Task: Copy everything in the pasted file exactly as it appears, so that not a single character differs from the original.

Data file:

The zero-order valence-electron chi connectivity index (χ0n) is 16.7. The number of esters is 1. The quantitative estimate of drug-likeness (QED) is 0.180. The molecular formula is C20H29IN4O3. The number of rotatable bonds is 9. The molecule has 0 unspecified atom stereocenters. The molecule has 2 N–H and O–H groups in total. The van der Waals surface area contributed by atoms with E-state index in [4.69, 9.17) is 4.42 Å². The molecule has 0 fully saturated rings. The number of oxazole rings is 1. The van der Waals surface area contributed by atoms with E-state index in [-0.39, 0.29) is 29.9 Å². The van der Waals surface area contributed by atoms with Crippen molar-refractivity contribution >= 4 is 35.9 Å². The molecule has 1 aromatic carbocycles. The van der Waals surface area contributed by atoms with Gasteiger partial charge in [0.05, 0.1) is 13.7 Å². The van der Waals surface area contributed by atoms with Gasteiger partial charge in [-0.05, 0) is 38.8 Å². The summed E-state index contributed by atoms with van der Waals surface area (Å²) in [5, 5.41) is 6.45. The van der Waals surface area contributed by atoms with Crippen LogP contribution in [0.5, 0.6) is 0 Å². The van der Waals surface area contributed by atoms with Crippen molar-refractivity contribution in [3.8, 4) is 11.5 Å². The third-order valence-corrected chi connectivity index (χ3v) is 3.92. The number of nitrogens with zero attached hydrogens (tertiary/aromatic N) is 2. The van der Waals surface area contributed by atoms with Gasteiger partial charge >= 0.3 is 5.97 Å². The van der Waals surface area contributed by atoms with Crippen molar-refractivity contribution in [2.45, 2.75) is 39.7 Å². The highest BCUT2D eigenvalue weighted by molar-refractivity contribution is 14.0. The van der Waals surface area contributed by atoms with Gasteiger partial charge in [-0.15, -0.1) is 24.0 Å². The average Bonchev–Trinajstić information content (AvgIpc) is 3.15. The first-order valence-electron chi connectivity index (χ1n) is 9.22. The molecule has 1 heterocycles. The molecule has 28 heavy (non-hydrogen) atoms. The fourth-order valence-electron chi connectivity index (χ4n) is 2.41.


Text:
The zero-order valence-electron chi connectivity index (χ0n) is 16.7. The number of esters is 1. The quantitative estimate of drug-likeness (QED) is 0.180. The molecular formula is C20H29IN4O3. The number of rotatable bonds is 9. The molecule has 0 unspecified atom stereocenters. The molecule has 2 N–H and O–H groups in total. The van der Waals surface area contributed by atoms with E-state index in [4.69, 9.17) is 4.42 Å². The molecule has 0 fully saturated rings. The number of oxazole rings is 1. The van der Waals surface area contributed by atoms with E-state index in [-0.39, 0.29) is 29.9 Å². The van der Waals surface area contributed by atoms with Crippen molar-refractivity contribution >= 4 is 35.9 Å². The molecule has 1 aromatic carbocycles. The van der Waals surface area contributed by atoms with Gasteiger partial charge in [0.05, 0.1) is 13.7 Å². The van der Waals surface area contributed by atoms with Gasteiger partial charge in [-0.05, 0) is 38.8 Å². The summed E-state index contributed by atoms with van der Waals surface area (Å²) in [5, 5.41) is 6.45. The van der Waals surface area contributed by atoms with Crippen LogP contribution in [0.5, 0.6) is 0 Å². The van der Waals surface area contributed by atoms with Crippen molar-refractivity contribution in [3.8, 4) is 11.5 Å². The third-order valence-corrected chi connectivity index (χ3v) is 3.92. The number of nitrogens with zero attached hydrogens (tertiary/aromatic N) is 2. The van der Waals surface area contributed by atoms with Gasteiger partial charge >= 0.3 is 5.97 Å². The van der Waals surface area contributed by atoms with Crippen molar-refractivity contribution in [2.45, 2.75) is 39.7 Å². The highest BCUT2D eigenvalue weighted by molar-refractivity contribution is 14.0. The van der Waals surface area contributed by atoms with Gasteiger partial charge in [-0.15, -0.1) is 24.0 Å². The average Bonchev–Trinajstić information content (AvgIpc) is 3.15. The first-order valence-electron chi connectivity index (χ1n) is 9.22. The molecule has 1 heterocycles. The molecule has 28 heavy (non-hydrogen) atoms. The fourth-order valence-electron chi connectivity index (χ4n) is 2.41.